How to Select an Arbitrator

​The selection of an arbitrator is one of the most important decisions made in an investment arbitration.  Parties often ask what factors to consider and how to find information that may assist them in assessing a candidate for nomination to a Tribunal.

Parties consider numerous factors in selecting an arbitrator for a dispute.  Among the most important in an international investment arbitration are: 

  1. the expertise of the arbitrator in public international law and international investment law;
  2. the arbitrator's experience in arbitration, especially investment arbitration;
  3. the arbitrator's experience in the subject matter or specific area of law raised by the case;
  4. language capability, including the ability to read documents relevant to the proceeding, the ability to communicate with counsel and the parties, witnesses and experts, and the capacity to write clear reasons for decisions and awards;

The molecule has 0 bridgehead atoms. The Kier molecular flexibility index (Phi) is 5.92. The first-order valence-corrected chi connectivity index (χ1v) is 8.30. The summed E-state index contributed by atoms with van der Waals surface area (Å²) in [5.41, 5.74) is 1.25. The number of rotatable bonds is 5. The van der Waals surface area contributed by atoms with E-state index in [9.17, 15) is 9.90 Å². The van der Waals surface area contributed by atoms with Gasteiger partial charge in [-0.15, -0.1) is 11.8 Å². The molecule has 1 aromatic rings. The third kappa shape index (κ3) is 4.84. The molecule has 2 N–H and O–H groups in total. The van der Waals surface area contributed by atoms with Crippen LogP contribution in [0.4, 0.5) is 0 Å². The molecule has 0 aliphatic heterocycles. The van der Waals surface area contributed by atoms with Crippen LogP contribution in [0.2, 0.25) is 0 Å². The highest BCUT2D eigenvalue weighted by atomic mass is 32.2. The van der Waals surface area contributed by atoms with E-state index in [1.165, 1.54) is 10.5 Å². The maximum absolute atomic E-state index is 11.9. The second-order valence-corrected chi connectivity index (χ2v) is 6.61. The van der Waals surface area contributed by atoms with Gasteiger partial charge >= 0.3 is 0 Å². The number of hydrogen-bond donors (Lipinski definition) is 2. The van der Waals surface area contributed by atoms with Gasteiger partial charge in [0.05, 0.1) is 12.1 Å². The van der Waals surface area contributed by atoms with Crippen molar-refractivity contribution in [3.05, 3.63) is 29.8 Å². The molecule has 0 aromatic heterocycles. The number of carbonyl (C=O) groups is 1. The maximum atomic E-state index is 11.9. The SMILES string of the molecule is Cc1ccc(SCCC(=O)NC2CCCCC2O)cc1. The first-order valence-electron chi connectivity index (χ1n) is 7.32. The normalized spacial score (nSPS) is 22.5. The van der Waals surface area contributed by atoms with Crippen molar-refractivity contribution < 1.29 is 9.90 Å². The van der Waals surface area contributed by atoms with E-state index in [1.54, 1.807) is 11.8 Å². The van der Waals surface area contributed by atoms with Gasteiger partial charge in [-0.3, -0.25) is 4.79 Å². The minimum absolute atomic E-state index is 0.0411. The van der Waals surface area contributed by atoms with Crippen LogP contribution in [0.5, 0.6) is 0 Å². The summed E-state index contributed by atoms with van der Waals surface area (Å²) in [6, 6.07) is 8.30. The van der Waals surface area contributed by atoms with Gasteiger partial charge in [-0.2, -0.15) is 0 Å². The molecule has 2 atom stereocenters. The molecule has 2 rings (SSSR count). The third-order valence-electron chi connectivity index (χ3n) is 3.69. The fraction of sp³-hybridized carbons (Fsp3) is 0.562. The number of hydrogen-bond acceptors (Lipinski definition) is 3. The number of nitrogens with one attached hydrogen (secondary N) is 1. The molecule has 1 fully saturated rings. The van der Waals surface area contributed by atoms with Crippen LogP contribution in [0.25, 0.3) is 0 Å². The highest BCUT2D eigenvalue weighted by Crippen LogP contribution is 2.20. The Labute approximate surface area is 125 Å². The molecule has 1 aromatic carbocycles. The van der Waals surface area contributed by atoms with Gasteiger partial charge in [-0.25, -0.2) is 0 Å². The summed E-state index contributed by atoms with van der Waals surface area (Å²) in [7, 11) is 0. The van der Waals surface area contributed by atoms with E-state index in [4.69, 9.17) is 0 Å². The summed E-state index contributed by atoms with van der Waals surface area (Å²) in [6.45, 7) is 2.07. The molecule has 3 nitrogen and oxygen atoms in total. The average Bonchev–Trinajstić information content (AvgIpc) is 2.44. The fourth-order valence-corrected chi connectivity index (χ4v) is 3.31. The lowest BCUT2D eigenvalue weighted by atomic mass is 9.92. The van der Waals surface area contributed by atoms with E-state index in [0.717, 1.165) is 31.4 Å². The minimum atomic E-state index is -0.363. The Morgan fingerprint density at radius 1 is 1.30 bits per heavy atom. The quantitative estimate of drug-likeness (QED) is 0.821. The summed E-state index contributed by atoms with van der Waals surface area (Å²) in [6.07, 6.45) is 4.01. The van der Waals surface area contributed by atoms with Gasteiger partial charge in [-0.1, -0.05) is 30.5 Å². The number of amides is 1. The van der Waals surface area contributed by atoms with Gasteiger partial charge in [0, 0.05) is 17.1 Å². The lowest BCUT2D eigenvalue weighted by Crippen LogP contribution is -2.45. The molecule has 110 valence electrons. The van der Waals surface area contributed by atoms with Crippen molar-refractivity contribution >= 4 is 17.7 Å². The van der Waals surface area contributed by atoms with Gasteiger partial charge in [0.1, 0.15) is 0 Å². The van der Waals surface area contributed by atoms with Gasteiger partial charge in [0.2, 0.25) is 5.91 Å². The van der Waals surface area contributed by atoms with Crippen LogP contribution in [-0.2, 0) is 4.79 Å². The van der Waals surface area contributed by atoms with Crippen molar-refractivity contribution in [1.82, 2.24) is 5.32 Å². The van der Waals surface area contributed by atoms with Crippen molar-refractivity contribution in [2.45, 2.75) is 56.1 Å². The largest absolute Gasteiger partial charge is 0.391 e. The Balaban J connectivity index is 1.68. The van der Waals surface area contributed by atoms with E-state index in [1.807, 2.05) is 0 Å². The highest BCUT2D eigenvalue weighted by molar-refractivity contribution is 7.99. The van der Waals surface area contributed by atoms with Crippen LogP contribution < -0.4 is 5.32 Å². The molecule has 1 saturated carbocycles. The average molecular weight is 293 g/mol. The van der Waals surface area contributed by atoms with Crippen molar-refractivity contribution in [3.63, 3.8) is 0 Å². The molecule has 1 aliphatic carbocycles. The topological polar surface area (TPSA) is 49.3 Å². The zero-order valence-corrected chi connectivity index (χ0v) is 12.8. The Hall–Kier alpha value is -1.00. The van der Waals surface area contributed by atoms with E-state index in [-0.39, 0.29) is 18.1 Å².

5. an absence of conflict of interest, and full disclosure of any matter that might be relevant to assessing potential conflicts.  It should be remembered that party-appointed arbitrators are not advocates of the position of the party that appointed them and they must remain independent and impartial at all times;
  6. ability to work collegially with the other Tribunal members; and
  7. availability to address the case expeditiously, including the capacity to travel to hearings and to issue rulings in short order.

Parties and their counsel consider a wide variety of sources when selecting a potential arbitrator. These include: 

  1. the arbitrator's curriculum vitae, and in particular their education and work experience;
  2. decisions and awards issued by the arbitrator;
  3. publications authored by the arbitrator and presentations given by the arbitrator; and
  4. the views of counsel who have appeared before the arbitrator under consideration.

Some parties conduct pre-appointment interviews with a potential party-appointed arbitrator.  Such interviews must be carefully circumscribed and cannot address the merits of the dispute or legal arguments that will arise in the case at hand. Typically, such discussions are limited to verifying that an arbitrator has availability to dedicate sufficient time to the case and does not have a conflict of interest.